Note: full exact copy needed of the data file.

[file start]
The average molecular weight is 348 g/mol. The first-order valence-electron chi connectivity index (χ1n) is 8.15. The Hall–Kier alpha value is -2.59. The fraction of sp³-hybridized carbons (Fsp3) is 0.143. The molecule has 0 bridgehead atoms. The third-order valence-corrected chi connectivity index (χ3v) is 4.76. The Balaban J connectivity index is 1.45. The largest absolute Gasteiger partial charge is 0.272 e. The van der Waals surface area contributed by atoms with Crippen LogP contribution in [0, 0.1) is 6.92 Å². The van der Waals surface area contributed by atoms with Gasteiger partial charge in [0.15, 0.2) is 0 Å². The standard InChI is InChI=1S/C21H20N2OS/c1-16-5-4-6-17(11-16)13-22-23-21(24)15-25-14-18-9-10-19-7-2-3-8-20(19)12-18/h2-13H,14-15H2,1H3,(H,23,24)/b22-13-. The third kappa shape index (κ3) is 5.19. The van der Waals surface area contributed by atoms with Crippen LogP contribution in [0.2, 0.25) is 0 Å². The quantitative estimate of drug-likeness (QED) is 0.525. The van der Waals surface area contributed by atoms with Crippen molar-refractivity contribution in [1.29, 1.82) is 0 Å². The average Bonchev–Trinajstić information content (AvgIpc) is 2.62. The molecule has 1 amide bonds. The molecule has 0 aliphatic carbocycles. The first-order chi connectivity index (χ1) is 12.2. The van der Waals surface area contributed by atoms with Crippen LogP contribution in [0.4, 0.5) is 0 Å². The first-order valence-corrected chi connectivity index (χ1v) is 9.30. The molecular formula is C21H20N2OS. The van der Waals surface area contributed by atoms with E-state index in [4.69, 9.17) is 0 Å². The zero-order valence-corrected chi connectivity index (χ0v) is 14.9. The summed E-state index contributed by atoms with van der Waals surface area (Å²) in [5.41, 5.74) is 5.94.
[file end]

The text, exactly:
The average molecular weight is 348 g/mol. The first-order valence-electron chi connectivity index (χ1n) is 8.15. The Hall–Kier alpha value is -2.59. The fraction of sp³-hybridized carbons (Fsp3) is 0.143. The molecule has 0 bridgehead atoms. The third-order valence-corrected chi connectivity index (χ3v) is 4.76. The Balaban J connectivity index is 1.45. The largest absolute Gasteiger partial charge is 0.272 e. The van der Waals surface area contributed by atoms with Crippen LogP contribution in [0, 0.1) is 6.92 Å². The van der Waals surface area contributed by atoms with Gasteiger partial charge in [0.15, 0.2) is 0 Å². The standard InChI is InChI=1S/C21H20N2OS/c1-16-5-4-6-17(11-16)13-22-23-21(24)15-25-14-18-9-10-19-7-2-3-8-20(19)12-18/h2-13H,14-15H2,1H3,(H,23,24)/b22-13-. The third kappa shape index (κ3) is 5.19. The van der Waals surface area contributed by atoms with Crippen LogP contribution in [0.2, 0.25) is 0 Å². The quantitative estimate of drug-likeness (QED) is 0.525. The van der Waals surface area contributed by atoms with Crippen molar-refractivity contribution in [1.29, 1.82) is 0 Å². The average Bonchev–Trinajstić information content (AvgIpc) is 2.62. The molecule has 1 amide bonds. The molecule has 0 aliphatic carbocycles. The first-order chi connectivity index (χ1) is 12.2. The van der Waals surface area contributed by atoms with Crippen LogP contribution in [0.4, 0.5) is 0 Å². The first-order valence-corrected chi connectivity index (χ1v) is 9.30. The molecular formula is C21H20N2OS. The van der Waals surface area contributed by atoms with E-state index in [4.69, 9.17) is 0 Å². The zero-order valence-corrected chi connectivity index (χ0v) is 14.9. The summed E-state index contributed by atoms with van der Waals surface area (Å²) in [5.41, 5.74) is 5.94.